THERESA May is facing a Valentine’s Day humiliation in the Commons this evening as Tory Brexiteers are poised to help defeat a UK Government motion on Britain’s EU withdrawal.

Such a move would further hamper the Prime Minister’s efforts to get the EU27 to agree a revised deal as the clock runs down to exit day on March 29.

As MPs prepared for the latest Commons showdown, Nicola Sturgeon hit out at the “frankly incredible” consequences of a no-deal outcome, including shortages of food and medicine.

In an interview with ITV’s Peston programme, following a meeting of the Scottish Government’s Resilience Committee, the First Minister insisted a no-deal Brexit was not inevitable.

“The Government at UK level should take that prospect off the table, it should rule out no-deal and its failure to do so with every day that passes right now becomes increasingly reckless and negligent,” she declared.

In the second next-steps Commons debate and vote today, the Government has put forward a seemingly innocuous motion, reiterating Parliament’s support for the “approach to leaving the EU expressed by this House on January 29”.

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Last month’s votes not only saw an amendment passed that called for the backstop to be replaced by “alternative arrangements,” which the Government championed, but also one rejecting the UK leaving the EU without a deal.

On Tuesday night, Olly Robbins, the UK’s chief Brexit official, was reportedly overheard in a Brussels bar, saying Mrs May’s strategy was to offer a last-minute Commons vote in March for either her revised deal or a lengthy delay to Brexit.

During PMQs, she brushed aside the claim, saying people should not rely “on what someone said to someone else as overheard by someone else in a bar,” again emphasising the Article 50 timescale ran out on March 29.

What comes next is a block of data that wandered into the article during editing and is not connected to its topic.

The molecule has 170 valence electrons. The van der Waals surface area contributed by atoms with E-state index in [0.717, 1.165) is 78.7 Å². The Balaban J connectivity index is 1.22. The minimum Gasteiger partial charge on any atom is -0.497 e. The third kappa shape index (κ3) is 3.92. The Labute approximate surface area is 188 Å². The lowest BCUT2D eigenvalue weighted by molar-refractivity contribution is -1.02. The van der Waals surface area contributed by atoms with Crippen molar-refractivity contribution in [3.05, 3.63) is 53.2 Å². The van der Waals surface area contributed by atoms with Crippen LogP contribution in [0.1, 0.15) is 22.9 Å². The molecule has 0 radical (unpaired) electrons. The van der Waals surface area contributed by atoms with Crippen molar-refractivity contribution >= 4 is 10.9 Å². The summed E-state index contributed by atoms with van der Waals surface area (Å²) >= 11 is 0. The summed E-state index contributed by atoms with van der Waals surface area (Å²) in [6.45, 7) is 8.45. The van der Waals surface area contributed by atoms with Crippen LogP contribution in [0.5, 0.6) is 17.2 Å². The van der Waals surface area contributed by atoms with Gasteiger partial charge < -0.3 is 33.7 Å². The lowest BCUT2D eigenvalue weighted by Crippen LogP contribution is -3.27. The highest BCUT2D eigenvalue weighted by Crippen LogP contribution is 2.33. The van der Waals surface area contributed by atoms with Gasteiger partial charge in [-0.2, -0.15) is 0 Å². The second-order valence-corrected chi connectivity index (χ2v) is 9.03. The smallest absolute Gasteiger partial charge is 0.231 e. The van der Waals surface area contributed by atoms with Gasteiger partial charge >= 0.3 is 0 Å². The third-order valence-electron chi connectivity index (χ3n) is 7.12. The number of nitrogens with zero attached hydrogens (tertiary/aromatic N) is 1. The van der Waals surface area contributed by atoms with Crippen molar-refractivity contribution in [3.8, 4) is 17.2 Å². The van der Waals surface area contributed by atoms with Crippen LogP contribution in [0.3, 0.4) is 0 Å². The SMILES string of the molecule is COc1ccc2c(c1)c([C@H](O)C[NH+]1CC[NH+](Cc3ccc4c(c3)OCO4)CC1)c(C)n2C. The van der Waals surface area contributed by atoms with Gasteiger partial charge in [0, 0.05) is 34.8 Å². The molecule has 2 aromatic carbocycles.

No 10 sought to disabuse people of the notion Mrs May was surreptitiously ruling out a no-deal outcome.

Her spokesman declared: “If you’re asking me a question: does no-deal remain on the table? The answer is yes.”

But members of the Conservatives’ anti-EU European Research Council made clear they could not support the “clumsily-worded” Government motion.

Mark Francois, its vice-chairman, said: “We cannot vote for this as it is currently configured because it rules out no-deal and removes our negotiating leverage in Brussels…It is madness.”

Several amendments have been tabled. John Bercow, the Speaker, will decide which ones will be debated and voted on this evening.

Labour has tabled a proposal, which would require the Government to either put its deal to a vote by February 27 or allow Parliament to take control of the process.

Its Shadow Brexit Secretary, Keir Starmer - who on Wednesday had "frank and serious" talks with David Lidington, the PM’s de facto deputy - said Labour was committed to preventing Mrs May from pursuing a "reckless" policy of running down the clock so MPs were faced with a choice between her deal or no-deal with just days to go to exit day.

The SNP tabled an amendment requiring the UK Government to begin immediate negotiations with the European Council to extend Article 50 by no less than three months.

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Ian Blackford, the party leader at Westminster, said: “The UK Government must stop running down the clock and put the brakes on Brexit before we are dragged off the cliff-edge with catastrophic damage to jobs, living standards and the economy.”

Other amendments include one tabled by Ken Clarke, the former Tory Chancellor, calling for votes on various Brexit options and one from the SNP’s Angus MacNeil to scrap the Article 50 process altogether.

While today’s vote will be an important indicator of Parliament’s mood, any successful amendment will not be legally binding on the Government.

In contrast, a promised next-steps vote on February 27 is being described as “High Noon” as it is when a new amendment, drawn up by Labour’s Yvette Cooper, will be tabled, stipulating if there were no deal by mid-March, MPs would either vote to agree a no-deal Brexit or to require the PM to seek an extension of Article 50.

A similar move was defeated in January but the new version appears to be gaining more support and could even be backed by Cabinet ministers, who would resign to do so. One Whitehall insider said: “It looks like it could get through this time.”